by Roger Caffin | 2006-05-28 03:00:00-06
The GSI Outdoors Hard Anodised Extreme Cookset includes two nesting pots (sizes below), two matching lids which also serve as frying pans, a pot lifter and a string bag. Both pots and lids have a hard anodised finish inside and outside, with an ‘extreme triple-coat non-stick interior’ on the inside. The non-stick finish is actually Teflon, the same as in the GSI Bugaboo set. GSI say that DuPont claim that the Teflon finish can handle up to 600 F (315 C). That’s a bit hotter than I cook my dinner! The ‘hard anodised’ bit in the name applies to both inner and outer surfaces: it is done after the pot is formed, and the Teflon is bonded over the top of it. GSI claim that doing it this way produces a better and more durable result than other processes used by other manufacturers. The base has a spiral pattern on it, created on a lathe. It is meant to make the base grip onto the top of a stove. As noted in the GSI Bugaboo Spotlite Review, it does seem to work fairly well. Unfortunately, you can’t buy individual items from the set.
This cookset is slightly dearer than the GSI Bugaboo cookset, due to the hard-anodising step. From a gentle user’s perspective I can’t see any real difference in performance: both are aluminium with a non-stick lining. However, GSI claim that the hard-anodised version will withstand more punishment.
These pots are relatively wide compared to the beercan mug concept, but this makes for greater heat transfer efficiency on a stove. Aluminium has much better thermal conductivity than stainless steel and titanium, as GSI claim, but when it comes to the rate of heating in the field the thin walls make what metal is used irrelevant. On the other hand, the thick aluminium base does spread the heat better than either stainless or titanium - at a slight weight penalty of course. I found the pot cooked a stew, rice and pasta very well: there was no sticking at all, and the clean-up was extremely easy.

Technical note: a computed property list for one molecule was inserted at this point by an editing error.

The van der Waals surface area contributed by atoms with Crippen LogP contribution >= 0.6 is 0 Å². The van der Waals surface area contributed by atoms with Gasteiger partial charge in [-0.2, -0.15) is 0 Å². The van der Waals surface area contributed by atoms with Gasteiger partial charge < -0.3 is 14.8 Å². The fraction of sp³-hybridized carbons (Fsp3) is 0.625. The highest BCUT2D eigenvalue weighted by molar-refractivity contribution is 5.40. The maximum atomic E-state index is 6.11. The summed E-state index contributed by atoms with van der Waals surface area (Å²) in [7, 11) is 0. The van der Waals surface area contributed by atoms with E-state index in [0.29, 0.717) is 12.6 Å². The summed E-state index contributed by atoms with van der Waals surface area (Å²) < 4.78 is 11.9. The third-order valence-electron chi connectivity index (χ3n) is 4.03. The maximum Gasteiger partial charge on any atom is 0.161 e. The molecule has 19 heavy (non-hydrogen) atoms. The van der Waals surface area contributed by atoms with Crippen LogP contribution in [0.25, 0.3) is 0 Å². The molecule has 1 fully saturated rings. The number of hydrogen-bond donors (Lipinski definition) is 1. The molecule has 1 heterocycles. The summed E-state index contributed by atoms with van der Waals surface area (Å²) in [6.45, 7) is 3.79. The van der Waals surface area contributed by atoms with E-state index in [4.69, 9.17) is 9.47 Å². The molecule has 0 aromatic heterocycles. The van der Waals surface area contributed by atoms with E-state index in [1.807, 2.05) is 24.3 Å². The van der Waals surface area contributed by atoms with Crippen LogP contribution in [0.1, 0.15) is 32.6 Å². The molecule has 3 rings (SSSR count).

The pot lifter is designed to work with the stainless steel bracket riveted on the side of each item. As explained in the Bugaboo Spotlite, the pot lifter is a bit heavy but can be slimmed right down to about 0.64 ounce (18 g). This is shown above: the ‘hook’ is inserted from underneath and handled the pot very well.
The smaller of the two HAE pots, full of stew, inside my blue tent late in the evening.
A lightweight walker wouldn’t want to carry the whole cookset, but you can easily take just one pot and leave the rest at home. Even the smaller of the two pots may be too big and heavy for a solo walker, but it is about the right size (1 qt or 1 L) when cooking for two. The larger pot is fine for three people. If you share gear like this the weight efficiency becomes quite good, at 75 - 79 grams per person. Compare this to a typical one-man Ti kettle/mug at 4.1 - 4.7 ounces (116 - 135 g). The size and inside coating make cooking very easy.
"GSI Hard Anodised Extreme Cookpot SPOTLITE REVIEW," by Roger Caffin. BackpackingLight.com (ISSN 1537-0364).
http://backpackinglight.com/cgi-bin/backpackinglight/gsi_hae_cookpot_spotlite_review.html, 2006-05-28 03:00:00-06.